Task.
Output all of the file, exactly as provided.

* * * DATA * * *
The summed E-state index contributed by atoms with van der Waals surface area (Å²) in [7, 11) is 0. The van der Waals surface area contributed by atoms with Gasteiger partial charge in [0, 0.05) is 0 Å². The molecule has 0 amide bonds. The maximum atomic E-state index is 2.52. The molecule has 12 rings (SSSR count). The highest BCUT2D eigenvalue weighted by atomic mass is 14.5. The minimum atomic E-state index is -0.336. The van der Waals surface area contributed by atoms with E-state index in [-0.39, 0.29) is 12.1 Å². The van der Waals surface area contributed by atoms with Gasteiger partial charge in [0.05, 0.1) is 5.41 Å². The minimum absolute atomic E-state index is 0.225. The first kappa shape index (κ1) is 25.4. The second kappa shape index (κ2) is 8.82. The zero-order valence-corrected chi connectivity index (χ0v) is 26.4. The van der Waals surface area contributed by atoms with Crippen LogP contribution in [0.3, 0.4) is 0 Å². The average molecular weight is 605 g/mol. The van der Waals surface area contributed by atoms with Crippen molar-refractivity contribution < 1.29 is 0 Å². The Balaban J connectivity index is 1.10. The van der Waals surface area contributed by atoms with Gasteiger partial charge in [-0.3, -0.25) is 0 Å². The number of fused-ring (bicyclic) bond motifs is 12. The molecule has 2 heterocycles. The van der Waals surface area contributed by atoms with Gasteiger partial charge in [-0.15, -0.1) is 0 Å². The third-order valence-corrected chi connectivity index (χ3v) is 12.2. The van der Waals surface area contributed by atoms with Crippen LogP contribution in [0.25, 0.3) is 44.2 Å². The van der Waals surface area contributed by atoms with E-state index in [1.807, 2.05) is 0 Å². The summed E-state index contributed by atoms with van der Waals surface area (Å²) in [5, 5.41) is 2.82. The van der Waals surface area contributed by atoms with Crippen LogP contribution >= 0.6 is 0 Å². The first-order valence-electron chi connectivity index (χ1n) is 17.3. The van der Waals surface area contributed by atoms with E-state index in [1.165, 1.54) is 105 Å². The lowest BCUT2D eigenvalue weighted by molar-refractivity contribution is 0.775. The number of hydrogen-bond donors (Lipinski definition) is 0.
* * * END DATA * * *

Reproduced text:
The summed E-state index contributed by atoms with van der Waals surface area (Å²) in [7, 11) is 0. The van der Waals surface area contributed by atoms with Gasteiger partial charge in [0, 0.05) is 0 Å². The molecule has 0 amide bonds. The maximum atomic E-state index is 2.52. The molecule has 12 rings (SSSR count). The highest BCUT2D eigenvalue weighted by atomic mass is 14.5. The minimum atomic E-state index is -0.336. The van der Waals surface area contributed by atoms with E-state index in [-0.39, 0.29) is 12.1 Å². The van der Waals surface area contributed by atoms with Gasteiger partial charge in [0.05, 0.1) is 5.41 Å². The minimum absolute atomic E-state index is 0.225. The first kappa shape index (κ1) is 25.4. The second kappa shape index (κ2) is 8.82. The zero-order valence-corrected chi connectivity index (χ0v) is 26.4. The van der Waals surface area contributed by atoms with Crippen LogP contribution in [0.3, 0.4) is 0 Å². The average molecular weight is 605 g/mol. The van der Waals surface area contributed by atoms with Crippen molar-refractivity contribution < 1.29 is 0 Å². The Balaban J connectivity index is 1.10. The van der Waals surface area contributed by atoms with Gasteiger partial charge in [-0.3, -0.25) is 0 Å². The number of fused-ring (bicyclic) bond motifs is 12. The molecule has 2 heterocycles. The van der Waals surface area contributed by atoms with Gasteiger partial charge in [-0.15, -0.1) is 0 Å². The third-order valence-corrected chi connectivity index (χ3v) is 12.2. The van der Waals surface area contributed by atoms with Crippen LogP contribution in [0.25, 0.3) is 44.2 Å². The van der Waals surface area contributed by atoms with E-state index in [1.807, 2.05) is 0 Å². The summed E-state index contributed by atoms with van der Waals surface area (Å²) in [5, 5.41) is 2.82. The van der Waals surface area contributed by atoms with Crippen LogP contribution >= 0.6 is 0 Å². The first-order valence-electron chi connectivity index (χ1n) is 17.3. The van der Waals surface area contributed by atoms with E-state index in [1.165, 1.54) is 105 Å². The lowest BCUT2D eigenvalue weighted by molar-refractivity contribution is 0.775. The number of hydrogen-bond donors (Lipinski definition) is 0.